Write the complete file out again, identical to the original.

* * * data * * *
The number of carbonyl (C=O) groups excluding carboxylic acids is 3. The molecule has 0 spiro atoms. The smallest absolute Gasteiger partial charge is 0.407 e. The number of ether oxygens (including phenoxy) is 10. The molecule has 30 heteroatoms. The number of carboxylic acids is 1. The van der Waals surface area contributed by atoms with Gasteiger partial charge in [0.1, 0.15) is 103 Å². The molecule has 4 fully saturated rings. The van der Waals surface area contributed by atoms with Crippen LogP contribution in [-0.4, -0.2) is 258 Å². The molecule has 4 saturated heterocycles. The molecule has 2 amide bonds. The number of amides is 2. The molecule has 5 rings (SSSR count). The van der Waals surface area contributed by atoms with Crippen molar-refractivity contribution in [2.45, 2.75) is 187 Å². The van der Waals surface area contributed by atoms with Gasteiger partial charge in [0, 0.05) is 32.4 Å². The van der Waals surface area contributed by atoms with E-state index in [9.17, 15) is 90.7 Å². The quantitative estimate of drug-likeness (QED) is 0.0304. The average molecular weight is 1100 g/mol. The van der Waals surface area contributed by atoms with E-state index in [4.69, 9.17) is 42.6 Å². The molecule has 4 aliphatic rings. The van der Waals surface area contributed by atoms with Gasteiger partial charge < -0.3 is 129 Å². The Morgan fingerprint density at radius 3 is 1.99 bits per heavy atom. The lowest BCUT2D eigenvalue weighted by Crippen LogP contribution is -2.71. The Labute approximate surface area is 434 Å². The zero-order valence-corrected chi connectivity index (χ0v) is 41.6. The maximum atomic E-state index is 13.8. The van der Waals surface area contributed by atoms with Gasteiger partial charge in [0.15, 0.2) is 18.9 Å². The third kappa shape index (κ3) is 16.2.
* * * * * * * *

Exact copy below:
The number of carbonyl (C=O) groups excluding carboxylic acids is 3. The molecule has 0 spiro atoms. The smallest absolute Gasteiger partial charge is 0.407 e. The number of ether oxygens (including phenoxy) is 10. The molecule has 30 heteroatoms. The number of carboxylic acids is 1. The van der Waals surface area contributed by atoms with Gasteiger partial charge in [0.1, 0.15) is 103 Å². The molecule has 4 fully saturated rings. The van der Waals surface area contributed by atoms with Crippen LogP contribution in [-0.4, -0.2) is 258 Å². The molecule has 4 saturated heterocycles. The molecule has 2 amide bonds. The number of amides is 2. The molecule has 5 rings (SSSR count). The van der Waals surface area contributed by atoms with Crippen molar-refractivity contribution in [2.45, 2.75) is 187 Å². The van der Waals surface area contributed by atoms with Gasteiger partial charge in [0, 0.05) is 32.4 Å². The van der Waals surface area contributed by atoms with E-state index in [9.17, 15) is 90.7 Å². The quantitative estimate of drug-likeness (QED) is 0.0304. The average molecular weight is 1100 g/mol. The van der Waals surface area contributed by atoms with E-state index in [4.69, 9.17) is 42.6 Å². The molecule has 4 aliphatic rings. The van der Waals surface area contributed by atoms with Gasteiger partial charge < -0.3 is 129 Å². The Morgan fingerprint density at radius 3 is 1.99 bits per heavy atom. The lowest BCUT2D eigenvalue weighted by Crippen LogP contribution is -2.71. The Labute approximate surface area is 434 Å². The zero-order valence-corrected chi connectivity index (χ0v) is 41.6. The maximum atomic E-state index is 13.8. The van der Waals surface area contributed by atoms with Gasteiger partial charge in [0.15, 0.2) is 18.9 Å². The third kappa shape index (κ3) is 16.2.